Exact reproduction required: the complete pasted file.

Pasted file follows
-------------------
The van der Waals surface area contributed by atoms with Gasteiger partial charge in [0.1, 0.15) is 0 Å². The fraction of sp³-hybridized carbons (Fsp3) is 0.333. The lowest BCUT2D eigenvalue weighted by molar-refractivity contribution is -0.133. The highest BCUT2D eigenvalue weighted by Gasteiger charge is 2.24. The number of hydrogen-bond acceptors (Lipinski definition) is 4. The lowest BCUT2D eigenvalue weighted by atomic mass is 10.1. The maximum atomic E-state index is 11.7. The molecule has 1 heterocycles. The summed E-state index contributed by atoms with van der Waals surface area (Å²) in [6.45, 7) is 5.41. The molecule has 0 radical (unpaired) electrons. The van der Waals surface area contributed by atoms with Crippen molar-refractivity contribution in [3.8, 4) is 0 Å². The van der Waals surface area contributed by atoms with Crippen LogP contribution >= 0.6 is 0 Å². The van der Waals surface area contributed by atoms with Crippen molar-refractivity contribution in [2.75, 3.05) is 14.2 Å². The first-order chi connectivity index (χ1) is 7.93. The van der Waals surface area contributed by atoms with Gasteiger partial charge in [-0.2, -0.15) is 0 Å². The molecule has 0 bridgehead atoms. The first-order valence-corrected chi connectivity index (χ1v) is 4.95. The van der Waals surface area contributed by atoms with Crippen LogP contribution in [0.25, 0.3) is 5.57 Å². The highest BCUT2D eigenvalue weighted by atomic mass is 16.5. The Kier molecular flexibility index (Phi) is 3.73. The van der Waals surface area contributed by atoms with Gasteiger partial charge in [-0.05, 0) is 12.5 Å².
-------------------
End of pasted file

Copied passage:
The van der Waals surface area contributed by atoms with Gasteiger partial charge in [0.1, 0.15) is 0 Å². The fraction of sp³-hybridized carbons (Fsp3) is 0.333. The lowest BCUT2D eigenvalue weighted by molar-refractivity contribution is -0.133. The highest BCUT2D eigenvalue weighted by Gasteiger charge is 2.24. The number of hydrogen-bond acceptors (Lipinski definition) is 4. The lowest BCUT2D eigenvalue weighted by atomic mass is 10.1. The maximum atomic E-state index is 11.7. The molecule has 1 heterocycles. The summed E-state index contributed by atoms with van der Waals surface area (Å²) in [6.45, 7) is 5.41. The molecule has 0 radical (unpaired) electrons. The van der Waals surface area contributed by atoms with Crippen molar-refractivity contribution in [3.8, 4) is 0 Å². The van der Waals surface area contributed by atoms with Crippen LogP contribution >= 0.6 is 0 Å². The van der Waals surface area contributed by atoms with Crippen molar-refractivity contribution in [2.75, 3.05) is 14.2 Å². The first-order chi connectivity index (χ1) is 7.93. The van der Waals surface area contributed by atoms with Gasteiger partial charge in [-0.2, -0.15) is 0 Å². The molecule has 0 bridgehead atoms. The first-order valence-corrected chi connectivity index (χ1v) is 4.95. The van der Waals surface area contributed by atoms with Crippen LogP contribution in [0.25, 0.3) is 5.57 Å². The highest BCUT2D eigenvalue weighted by atomic mass is 16.5. The Kier molecular flexibility index (Phi) is 3.73. The van der Waals surface area contributed by atoms with Gasteiger partial charge in [-0.05, 0) is 12.5 Å².